“But a congressman,” says this new
fledged Nye Bill, requires a spine as well
as a brain.” A startling proposition.
The writer does not demand that the
nominee shall stamp his character in
delibly on a dozen or two generations,
but will not be happy, nor will he sleep
well, if the nominee does not have in
corruptibility to throw at the birds, and
a personality of six figure potentiality.
After warning the convention against
the subtle wiles of the happy-facultied
wire-puller end spoils-divider, he soars
aloft and with a voice chock full and
running over with a Fourth of July foren
sic fervor calls for a man who will carry
aloft the banner marked exhibit “P,”
which stands for pi ogress.
The writer modestly keeps his favorite
candidate in the background, not caring
a tinker’s sample of profanity who may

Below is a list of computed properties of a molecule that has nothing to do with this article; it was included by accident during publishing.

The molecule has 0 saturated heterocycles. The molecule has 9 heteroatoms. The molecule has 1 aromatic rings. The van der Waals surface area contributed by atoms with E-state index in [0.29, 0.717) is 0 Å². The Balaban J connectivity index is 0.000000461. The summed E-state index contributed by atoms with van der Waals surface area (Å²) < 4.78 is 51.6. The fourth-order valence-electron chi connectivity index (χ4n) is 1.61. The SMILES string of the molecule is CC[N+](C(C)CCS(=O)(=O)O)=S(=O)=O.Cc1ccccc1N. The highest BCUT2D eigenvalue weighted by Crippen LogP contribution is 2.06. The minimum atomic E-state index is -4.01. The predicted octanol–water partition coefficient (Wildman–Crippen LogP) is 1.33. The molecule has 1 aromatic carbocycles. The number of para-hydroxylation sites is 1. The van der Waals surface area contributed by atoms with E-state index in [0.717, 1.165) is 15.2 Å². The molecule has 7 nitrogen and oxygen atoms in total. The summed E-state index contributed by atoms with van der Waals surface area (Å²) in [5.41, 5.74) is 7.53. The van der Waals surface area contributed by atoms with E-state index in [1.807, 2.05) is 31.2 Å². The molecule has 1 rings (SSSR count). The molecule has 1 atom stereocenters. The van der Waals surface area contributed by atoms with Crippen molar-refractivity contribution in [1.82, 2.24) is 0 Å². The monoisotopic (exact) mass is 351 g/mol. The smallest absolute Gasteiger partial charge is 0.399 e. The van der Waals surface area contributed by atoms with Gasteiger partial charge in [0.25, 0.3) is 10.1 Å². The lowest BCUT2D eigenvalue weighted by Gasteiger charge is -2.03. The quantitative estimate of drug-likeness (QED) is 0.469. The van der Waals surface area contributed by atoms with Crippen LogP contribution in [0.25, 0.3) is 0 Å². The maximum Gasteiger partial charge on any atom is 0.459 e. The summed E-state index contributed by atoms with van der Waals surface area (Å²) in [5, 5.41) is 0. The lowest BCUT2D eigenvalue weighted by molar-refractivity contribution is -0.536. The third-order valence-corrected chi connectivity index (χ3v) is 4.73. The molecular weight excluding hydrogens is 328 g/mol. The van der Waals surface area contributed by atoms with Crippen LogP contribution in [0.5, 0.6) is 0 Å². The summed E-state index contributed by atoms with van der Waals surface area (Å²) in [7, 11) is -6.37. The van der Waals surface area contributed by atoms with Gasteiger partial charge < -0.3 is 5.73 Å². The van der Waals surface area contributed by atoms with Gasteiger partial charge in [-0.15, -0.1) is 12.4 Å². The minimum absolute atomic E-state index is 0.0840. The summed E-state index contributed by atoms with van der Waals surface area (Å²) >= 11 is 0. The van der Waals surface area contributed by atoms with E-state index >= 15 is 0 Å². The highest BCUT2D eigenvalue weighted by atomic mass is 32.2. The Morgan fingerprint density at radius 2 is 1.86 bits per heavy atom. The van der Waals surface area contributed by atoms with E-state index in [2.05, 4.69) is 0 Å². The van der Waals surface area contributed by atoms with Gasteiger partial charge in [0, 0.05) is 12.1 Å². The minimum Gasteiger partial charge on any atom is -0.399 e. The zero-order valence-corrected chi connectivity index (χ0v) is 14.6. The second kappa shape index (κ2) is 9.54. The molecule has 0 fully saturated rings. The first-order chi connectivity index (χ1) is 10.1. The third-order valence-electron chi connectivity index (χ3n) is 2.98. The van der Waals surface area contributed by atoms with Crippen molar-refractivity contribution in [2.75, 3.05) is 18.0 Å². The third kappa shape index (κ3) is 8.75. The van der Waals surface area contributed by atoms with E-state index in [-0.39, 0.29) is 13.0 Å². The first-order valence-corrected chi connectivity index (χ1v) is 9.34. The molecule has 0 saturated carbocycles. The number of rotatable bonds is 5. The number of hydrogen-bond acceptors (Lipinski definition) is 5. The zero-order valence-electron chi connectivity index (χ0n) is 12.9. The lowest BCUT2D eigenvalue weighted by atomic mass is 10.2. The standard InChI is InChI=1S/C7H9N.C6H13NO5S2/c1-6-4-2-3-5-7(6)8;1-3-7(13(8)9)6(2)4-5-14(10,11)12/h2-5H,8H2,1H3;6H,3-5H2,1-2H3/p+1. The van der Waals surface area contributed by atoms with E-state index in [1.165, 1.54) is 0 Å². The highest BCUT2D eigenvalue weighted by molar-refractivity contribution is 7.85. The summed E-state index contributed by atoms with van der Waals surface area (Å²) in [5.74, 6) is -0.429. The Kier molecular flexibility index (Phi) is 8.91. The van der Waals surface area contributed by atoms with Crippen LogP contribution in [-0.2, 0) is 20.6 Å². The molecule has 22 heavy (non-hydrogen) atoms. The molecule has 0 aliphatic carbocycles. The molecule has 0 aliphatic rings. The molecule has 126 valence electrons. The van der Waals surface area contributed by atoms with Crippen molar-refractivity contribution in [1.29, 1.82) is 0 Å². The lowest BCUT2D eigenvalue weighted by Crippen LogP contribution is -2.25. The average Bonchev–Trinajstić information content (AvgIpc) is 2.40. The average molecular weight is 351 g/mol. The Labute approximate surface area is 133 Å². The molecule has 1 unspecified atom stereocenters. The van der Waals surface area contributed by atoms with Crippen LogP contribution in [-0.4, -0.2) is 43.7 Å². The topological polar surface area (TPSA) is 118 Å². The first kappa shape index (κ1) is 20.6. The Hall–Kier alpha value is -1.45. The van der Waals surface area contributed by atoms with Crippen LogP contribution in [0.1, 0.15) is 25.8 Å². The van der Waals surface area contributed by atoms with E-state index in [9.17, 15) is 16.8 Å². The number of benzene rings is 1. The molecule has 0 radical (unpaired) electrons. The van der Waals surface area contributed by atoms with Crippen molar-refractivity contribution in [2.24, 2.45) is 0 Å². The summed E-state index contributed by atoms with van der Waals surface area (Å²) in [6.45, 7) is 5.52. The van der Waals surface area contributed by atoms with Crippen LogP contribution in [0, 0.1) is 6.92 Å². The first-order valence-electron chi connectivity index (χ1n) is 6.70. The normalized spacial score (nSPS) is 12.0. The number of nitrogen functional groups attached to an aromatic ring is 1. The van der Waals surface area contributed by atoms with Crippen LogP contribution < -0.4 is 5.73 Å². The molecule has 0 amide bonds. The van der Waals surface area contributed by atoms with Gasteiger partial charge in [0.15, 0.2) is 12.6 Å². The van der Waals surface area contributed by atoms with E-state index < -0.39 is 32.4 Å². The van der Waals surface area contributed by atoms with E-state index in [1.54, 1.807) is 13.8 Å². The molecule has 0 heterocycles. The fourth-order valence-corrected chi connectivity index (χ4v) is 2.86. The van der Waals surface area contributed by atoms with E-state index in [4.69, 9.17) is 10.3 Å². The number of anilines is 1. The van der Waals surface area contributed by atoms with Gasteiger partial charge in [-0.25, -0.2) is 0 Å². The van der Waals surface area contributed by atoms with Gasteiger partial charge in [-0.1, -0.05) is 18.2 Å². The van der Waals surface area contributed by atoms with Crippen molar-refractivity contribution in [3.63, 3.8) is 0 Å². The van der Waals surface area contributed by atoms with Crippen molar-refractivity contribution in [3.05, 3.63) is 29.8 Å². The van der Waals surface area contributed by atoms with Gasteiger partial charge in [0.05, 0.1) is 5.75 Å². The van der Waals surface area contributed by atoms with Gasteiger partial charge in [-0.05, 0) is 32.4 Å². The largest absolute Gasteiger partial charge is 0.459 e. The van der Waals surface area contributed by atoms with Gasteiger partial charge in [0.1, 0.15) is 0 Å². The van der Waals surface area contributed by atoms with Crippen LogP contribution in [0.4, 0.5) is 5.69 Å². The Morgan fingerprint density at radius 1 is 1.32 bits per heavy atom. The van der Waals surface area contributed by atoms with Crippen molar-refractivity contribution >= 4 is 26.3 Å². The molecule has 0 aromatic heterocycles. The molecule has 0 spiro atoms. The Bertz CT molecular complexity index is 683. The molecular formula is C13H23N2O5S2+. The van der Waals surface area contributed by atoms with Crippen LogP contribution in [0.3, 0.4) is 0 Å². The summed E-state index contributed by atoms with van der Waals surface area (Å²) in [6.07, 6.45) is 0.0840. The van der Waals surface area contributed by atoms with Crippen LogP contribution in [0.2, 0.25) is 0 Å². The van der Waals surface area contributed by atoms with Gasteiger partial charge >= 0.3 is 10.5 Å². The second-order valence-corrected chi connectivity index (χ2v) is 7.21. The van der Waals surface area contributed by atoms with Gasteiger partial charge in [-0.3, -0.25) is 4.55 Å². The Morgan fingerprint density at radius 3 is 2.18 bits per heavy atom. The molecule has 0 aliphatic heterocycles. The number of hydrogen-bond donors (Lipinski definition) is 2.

be chosen to plant that banner of Pro
gress on the sublime heights of Ameri
can (Ncrth American) civilization. His
Richard with a sword as long as an elec
tric light pole is some pumpkins, more or
less, but lie still remains incog. Which
is continuously funny.
The convention, however, is warned
to do its duty,—to nominate a man who
can be elected. But fails to give an ink
ling of the one who can “sweep all op
position before him like an irrisistible
avalance, ” who can secure that “aggre
gate influence which will be an over
whelming dynamic power for good,"
ami will smite the populists and free
silver democrats hip and thigh, which
Bat the humorist is preparing to slide,
evidently. The man whom the Times
Democrat has claimed it would be un
wise to nominate—a statement which has
been feebly cuckooed—will doubtless be
chosen to carry the Republican banner,
And we are not backward about fur
nishing hiu initials.
V/. E. Andrews of Hastings, the bril
liant, able, excellent, incorruptible,